Your odds of being attacked by a shark are zero if you never venture into the ocean — which is far lower than the odds of being cyber hacked even if you never go online. After all, you could still become a victim of identity theft without ever wading unto Internet waters.
The point is this: Fear the cyber shark far more than the great white, tiger, or bull shark, whose majesty was celebrated this week during the Discovery Channel’s Shark Week, as it has every year since 1987. So, what can Shark Week teach us about cybersecurity?
Read about four cybersecurity areas to focus on in honor of Shark Week to protect your data, identities, and credentials, on DarkReading.
Trend Micro released survey findings that show businesses are most concerned about losing customer trust in the event of an Internet of Things related cyber attack, however they remain unprepared. The survey, which was issued to 1,150 IT and security decision makers across the globe, indicates major discrepancy between the investment in IoT systems and security to protect them.
As the growing number of connected devices opens businesses up to additional cyber threats, close to half (43%) of IT decision makers and security decision makers say that security is an afterthought when implementing IoT projects.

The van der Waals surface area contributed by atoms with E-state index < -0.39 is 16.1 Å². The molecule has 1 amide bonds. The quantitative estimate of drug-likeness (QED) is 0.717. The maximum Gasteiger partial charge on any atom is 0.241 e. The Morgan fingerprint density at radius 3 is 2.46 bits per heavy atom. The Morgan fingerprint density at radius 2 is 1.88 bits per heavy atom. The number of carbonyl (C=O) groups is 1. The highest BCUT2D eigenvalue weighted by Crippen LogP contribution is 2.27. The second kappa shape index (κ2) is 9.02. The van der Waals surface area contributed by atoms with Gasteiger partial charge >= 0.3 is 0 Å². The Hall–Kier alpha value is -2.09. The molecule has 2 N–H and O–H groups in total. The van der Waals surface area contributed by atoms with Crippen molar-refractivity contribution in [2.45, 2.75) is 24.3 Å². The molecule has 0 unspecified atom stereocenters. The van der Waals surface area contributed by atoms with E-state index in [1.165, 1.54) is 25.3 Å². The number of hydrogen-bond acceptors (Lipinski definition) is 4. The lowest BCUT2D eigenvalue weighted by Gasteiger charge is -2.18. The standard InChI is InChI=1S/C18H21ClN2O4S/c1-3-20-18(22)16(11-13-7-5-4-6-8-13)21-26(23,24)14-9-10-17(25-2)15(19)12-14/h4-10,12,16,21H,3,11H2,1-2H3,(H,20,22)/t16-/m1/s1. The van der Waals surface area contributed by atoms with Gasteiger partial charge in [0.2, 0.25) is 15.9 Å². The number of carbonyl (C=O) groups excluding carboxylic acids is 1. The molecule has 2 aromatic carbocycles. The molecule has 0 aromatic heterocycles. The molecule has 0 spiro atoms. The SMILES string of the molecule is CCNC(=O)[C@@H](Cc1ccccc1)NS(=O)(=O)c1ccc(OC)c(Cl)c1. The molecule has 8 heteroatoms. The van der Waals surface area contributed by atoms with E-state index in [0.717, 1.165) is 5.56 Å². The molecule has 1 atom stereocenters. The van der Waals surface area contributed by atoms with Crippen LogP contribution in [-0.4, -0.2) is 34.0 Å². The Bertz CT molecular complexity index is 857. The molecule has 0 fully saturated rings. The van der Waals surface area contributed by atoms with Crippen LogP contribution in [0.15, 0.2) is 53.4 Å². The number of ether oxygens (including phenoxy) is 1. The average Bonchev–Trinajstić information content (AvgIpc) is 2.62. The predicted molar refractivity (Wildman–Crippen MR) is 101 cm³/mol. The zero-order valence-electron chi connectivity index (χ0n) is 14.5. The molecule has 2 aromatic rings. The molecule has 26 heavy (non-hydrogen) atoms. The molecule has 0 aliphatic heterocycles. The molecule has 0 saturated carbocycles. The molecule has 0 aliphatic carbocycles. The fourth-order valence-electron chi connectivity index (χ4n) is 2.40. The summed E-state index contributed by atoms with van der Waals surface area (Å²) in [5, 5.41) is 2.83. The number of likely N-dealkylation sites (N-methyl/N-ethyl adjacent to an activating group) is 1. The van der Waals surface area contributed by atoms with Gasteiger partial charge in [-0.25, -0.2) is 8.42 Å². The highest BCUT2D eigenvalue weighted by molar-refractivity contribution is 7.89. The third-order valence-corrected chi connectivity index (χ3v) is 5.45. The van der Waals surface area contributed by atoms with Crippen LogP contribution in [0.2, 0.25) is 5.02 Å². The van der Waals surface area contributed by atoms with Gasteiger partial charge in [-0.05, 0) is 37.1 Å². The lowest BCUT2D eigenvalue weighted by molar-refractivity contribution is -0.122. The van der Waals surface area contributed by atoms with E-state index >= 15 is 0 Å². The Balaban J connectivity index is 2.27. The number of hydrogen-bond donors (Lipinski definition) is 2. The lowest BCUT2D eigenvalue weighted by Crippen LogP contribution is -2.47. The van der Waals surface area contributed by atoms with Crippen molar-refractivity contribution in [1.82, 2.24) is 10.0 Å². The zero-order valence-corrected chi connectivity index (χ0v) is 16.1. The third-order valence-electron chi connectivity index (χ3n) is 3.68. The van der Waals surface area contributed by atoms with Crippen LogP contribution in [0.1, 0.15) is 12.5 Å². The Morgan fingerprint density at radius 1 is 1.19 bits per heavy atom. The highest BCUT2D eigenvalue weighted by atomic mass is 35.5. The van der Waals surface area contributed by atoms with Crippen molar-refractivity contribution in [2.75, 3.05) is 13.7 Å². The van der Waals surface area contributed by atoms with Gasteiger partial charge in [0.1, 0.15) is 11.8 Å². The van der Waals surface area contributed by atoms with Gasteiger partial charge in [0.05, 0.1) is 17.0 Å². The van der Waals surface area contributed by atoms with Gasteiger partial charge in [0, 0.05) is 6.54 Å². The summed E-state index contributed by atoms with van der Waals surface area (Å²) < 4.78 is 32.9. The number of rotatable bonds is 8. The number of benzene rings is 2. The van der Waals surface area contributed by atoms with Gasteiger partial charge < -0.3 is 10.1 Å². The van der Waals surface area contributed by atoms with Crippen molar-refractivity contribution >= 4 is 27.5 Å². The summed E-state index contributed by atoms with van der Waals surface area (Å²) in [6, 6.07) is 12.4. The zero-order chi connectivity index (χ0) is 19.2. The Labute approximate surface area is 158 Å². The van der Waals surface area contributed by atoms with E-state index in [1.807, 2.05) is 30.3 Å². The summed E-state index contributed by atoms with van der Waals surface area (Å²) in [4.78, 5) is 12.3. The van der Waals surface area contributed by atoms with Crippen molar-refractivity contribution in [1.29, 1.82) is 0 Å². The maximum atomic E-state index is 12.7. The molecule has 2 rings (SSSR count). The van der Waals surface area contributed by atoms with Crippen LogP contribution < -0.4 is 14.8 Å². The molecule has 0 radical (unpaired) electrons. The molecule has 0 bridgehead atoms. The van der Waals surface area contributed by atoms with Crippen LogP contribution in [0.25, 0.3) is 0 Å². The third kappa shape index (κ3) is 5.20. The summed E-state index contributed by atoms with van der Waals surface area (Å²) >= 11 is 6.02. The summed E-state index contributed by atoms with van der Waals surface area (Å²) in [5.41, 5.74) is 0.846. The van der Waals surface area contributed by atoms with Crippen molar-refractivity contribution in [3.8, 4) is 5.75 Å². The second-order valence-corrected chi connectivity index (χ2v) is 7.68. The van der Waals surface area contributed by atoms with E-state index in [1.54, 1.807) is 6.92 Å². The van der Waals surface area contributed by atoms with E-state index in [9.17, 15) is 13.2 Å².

The US Department of Homeland Security has warned businesses of the growing risk of attackers targeting enterprise resource planning (ERP) systems. An alert posted by the United States Computer Emergency Readiness Team (US-CERT) warned that attackers are seeking to exploit vulnerabilities in ERP systems to access sensitive information.
ERP systems make an appealing target for hackers, as they run business-critical processes and house sensitive corporate information, which can be used for cyber espionage, sabotage, and fraud.
Read more about the US DHS warning that threat actors are looking to target ERP systems on ZDNet.
A ransomware infection has crippled the US network of one of the world’s largest shipping giants —COSCO (China Ocean Shipping Company). “Due to local network breakdown within our America regions, local email and network telephone cannot work properly at the moment,” said the company in a press release. “For safety precautions, we have shut down the connections with other regions for further investigations.”